Her memory is so fragrant with the perfume of purity and saintly sweetness, that it is a privilege to dwell and muse upon a theme so elevating.  The world has not yet developed a more harmonious, refined, or superior type of womanhood than the daughters of Virginia in the last century.  Reared in ease and plenty, taught the virtues that ennoble, and valuing their good name no less than prizing their family lineage, they were the most delightful specimens of womanhood ever extant.  Most particularly was Martha Jefferson of this class, whose image is fast losing originality in the modern system of utilitarian education.  Her father’s and her husband’s great enemy pronounced her “the sweetest woman in Virginia;” and the assurance comes laden with the testimony of many tongues, that her existence was one of genial sunshine and peace.  Are not such natures doubly blessed, first, in the happiness they secure to themselves, and, secondly, in the blessing they are to those who walk in the light of their example?

Priceless!  Although, seriously, I doubt that a woman with eleven children would describe her existence as one of “genial sunshine and peace.”

Oddly Precise

I’m currently engaged in a long-term quest to acquire every single item in Frank Shuffelton’s epic Thomas Jefferson: A Comprehensive, Annotated Bibliography of Writings About Him, 1826-1997. Frank Shuffelton, as some of you may already know, was a professor of English at the University of Rochester, compiler of the above bibliography as well as editing an excellent edition of Jefferson’s Notes on the State of Virginia and the recent Cambridge Companion to Thomas Jefferson, and a member of the ICJS Advisory Board.  He was also a very nice man – I met him once for 2 minutes over a cheese plate at the 2004 launch of the new Papers of Thomas Jefferson: Retirement Series.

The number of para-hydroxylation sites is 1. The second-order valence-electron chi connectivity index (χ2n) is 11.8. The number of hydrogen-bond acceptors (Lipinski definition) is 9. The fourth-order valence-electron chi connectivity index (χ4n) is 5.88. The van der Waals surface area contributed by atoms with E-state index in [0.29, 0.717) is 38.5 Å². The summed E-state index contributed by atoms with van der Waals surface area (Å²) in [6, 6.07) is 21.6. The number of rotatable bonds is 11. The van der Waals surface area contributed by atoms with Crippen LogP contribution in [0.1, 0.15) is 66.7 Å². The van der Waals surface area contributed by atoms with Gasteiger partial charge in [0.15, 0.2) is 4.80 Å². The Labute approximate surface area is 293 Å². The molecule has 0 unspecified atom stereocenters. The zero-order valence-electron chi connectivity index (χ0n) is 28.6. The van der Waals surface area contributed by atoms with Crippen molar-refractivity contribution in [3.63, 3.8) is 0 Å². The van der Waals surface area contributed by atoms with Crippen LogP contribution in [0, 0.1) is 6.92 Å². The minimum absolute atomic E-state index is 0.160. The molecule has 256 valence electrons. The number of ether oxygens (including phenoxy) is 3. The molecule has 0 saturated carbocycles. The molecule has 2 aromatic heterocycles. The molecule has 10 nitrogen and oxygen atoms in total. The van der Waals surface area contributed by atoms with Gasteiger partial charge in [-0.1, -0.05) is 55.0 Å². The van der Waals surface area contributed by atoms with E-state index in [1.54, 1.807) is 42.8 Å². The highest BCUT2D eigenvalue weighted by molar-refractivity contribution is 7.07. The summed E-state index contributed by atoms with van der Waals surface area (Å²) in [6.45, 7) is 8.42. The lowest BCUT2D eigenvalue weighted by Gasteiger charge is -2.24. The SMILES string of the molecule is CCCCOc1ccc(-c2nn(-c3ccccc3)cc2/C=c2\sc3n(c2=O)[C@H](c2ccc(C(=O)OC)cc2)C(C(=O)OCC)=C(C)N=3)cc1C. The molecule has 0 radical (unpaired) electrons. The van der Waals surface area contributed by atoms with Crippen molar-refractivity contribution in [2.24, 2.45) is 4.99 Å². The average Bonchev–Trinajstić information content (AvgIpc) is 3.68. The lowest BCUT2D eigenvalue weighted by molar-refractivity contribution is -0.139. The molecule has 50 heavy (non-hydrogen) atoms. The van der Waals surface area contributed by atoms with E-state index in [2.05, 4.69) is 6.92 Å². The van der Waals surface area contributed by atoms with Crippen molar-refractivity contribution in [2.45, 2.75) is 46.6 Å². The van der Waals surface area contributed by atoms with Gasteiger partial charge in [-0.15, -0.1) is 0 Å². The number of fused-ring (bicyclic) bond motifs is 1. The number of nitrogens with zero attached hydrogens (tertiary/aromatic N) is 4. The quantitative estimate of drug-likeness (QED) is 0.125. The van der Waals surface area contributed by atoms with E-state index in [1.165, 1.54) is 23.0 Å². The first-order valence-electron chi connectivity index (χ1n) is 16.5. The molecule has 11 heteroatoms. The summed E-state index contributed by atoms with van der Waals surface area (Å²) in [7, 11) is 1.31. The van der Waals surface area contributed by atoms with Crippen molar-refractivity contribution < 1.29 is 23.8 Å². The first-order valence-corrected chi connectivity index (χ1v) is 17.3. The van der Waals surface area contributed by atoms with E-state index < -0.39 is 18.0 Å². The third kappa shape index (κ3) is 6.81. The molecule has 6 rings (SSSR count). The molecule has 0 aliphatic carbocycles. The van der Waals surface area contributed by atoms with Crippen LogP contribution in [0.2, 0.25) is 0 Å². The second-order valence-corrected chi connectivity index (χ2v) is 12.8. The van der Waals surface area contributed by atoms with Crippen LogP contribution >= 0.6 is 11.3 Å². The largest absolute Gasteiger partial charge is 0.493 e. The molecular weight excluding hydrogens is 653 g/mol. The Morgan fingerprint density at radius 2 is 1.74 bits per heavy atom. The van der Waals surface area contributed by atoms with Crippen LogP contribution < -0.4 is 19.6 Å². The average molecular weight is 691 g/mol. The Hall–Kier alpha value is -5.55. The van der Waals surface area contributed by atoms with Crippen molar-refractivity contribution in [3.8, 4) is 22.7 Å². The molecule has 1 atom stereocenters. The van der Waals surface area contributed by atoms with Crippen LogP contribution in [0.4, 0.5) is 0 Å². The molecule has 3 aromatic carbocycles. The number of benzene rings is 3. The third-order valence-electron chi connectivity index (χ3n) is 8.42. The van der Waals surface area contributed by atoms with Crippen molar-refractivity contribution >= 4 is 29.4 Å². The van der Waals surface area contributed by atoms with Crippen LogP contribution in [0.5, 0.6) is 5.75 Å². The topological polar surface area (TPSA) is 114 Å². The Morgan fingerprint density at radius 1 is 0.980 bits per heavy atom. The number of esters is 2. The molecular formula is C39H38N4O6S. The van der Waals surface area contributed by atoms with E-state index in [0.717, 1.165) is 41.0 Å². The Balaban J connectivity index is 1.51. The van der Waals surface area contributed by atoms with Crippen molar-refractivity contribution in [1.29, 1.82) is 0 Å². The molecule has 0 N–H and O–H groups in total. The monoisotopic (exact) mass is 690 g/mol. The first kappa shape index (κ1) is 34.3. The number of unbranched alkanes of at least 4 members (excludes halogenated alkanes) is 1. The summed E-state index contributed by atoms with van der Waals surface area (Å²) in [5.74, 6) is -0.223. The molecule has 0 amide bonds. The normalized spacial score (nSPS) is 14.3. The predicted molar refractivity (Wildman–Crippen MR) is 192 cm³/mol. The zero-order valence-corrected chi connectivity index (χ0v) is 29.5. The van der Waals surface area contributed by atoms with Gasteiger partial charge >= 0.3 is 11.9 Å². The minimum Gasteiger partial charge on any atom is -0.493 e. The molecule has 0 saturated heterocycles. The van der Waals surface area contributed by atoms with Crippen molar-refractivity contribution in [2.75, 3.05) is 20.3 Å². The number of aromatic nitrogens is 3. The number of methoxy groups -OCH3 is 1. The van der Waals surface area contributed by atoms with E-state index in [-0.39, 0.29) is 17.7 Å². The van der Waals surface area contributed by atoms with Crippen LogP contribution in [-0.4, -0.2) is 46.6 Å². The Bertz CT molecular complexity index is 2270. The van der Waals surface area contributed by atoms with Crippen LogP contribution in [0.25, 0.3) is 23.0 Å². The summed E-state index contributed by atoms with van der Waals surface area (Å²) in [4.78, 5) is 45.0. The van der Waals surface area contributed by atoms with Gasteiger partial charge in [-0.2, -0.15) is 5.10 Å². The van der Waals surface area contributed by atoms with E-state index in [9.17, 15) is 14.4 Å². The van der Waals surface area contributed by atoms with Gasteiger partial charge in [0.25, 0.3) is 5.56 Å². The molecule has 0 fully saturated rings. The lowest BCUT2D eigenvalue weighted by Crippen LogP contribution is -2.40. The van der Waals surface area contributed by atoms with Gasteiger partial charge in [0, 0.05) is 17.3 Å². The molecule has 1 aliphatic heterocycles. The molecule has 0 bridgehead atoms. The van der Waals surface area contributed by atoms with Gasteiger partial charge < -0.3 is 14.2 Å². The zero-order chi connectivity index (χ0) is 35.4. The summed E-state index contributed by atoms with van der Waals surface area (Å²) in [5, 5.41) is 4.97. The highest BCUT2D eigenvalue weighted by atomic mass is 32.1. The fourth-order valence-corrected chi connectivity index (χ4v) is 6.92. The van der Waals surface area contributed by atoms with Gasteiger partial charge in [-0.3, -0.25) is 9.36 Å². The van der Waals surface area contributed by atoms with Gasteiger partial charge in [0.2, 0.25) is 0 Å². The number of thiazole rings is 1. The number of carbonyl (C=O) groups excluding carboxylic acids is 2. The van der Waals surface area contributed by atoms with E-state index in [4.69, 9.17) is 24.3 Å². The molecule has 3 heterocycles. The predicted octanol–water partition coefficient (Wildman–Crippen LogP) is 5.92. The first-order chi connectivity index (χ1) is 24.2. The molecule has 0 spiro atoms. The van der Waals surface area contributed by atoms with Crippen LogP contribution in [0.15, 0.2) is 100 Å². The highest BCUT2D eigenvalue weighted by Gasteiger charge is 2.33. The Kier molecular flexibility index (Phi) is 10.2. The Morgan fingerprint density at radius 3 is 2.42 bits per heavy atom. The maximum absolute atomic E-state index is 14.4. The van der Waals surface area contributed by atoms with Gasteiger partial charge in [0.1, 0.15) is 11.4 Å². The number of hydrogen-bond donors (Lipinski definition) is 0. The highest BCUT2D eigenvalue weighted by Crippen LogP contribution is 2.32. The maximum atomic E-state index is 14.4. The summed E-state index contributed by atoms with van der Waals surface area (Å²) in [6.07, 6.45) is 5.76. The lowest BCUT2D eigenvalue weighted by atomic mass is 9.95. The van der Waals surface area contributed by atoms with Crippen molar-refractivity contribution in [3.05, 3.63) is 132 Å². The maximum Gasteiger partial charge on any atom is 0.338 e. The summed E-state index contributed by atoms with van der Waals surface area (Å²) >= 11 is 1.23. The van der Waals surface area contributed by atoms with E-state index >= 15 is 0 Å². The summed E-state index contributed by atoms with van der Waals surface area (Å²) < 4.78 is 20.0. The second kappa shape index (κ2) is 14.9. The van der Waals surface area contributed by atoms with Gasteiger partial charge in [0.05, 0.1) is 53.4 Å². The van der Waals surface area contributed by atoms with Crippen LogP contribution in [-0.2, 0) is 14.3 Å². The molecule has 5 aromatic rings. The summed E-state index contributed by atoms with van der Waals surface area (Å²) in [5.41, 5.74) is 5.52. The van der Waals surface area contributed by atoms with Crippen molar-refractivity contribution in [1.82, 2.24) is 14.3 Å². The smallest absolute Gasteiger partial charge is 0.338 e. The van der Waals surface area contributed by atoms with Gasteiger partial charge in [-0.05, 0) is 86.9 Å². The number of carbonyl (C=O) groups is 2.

When the Jefferson Library was just a little baby library, we used Frank’s bibliography to jump-start our online catalog, loading all of the citations into it.  Frank died earlier this year, but we’re carrying on his Jefferson bibliographizing here.  We’re pretty on top of the recent stuff about Jefferson, but for older stuff, we sometimes just have a citation in the catalog and no holdings; that’s the stuff that I’m filling in now.

So this is the first in a running series of Amusing Shuffelton Items.  Item #1 is a book called The People’s Choice, by Herbert Agar (Riverside Press, 1933).  Herbert Agar, we learn from the Internet, was “an American journalist and editor of the Louisville Courier-Journal.”  This book also won the Pulitzer Prize for History in 1934.  Hmmm.  Anyway, I managed to get a copy that still has its dust jacket, which is fortunate because this one is pretty awesome: check out those 1930s-vintage graphics!

It is one specific chapter of this book, of course, that we are particularly interested in, because it is titled “John Adams and Thomas Jefferson.”  Fortunately I don’t need to bother to read it, because Frank already did, and summarized it thusly in his annotated bibliography:

Adams and TJ were part of the oligarchic class, “A little group of privileged and public-spirited men” which occupied the presidency during the first fifty years of the nation’s existence. The election of 1800 was no revolution; “in fact, there was no important change.”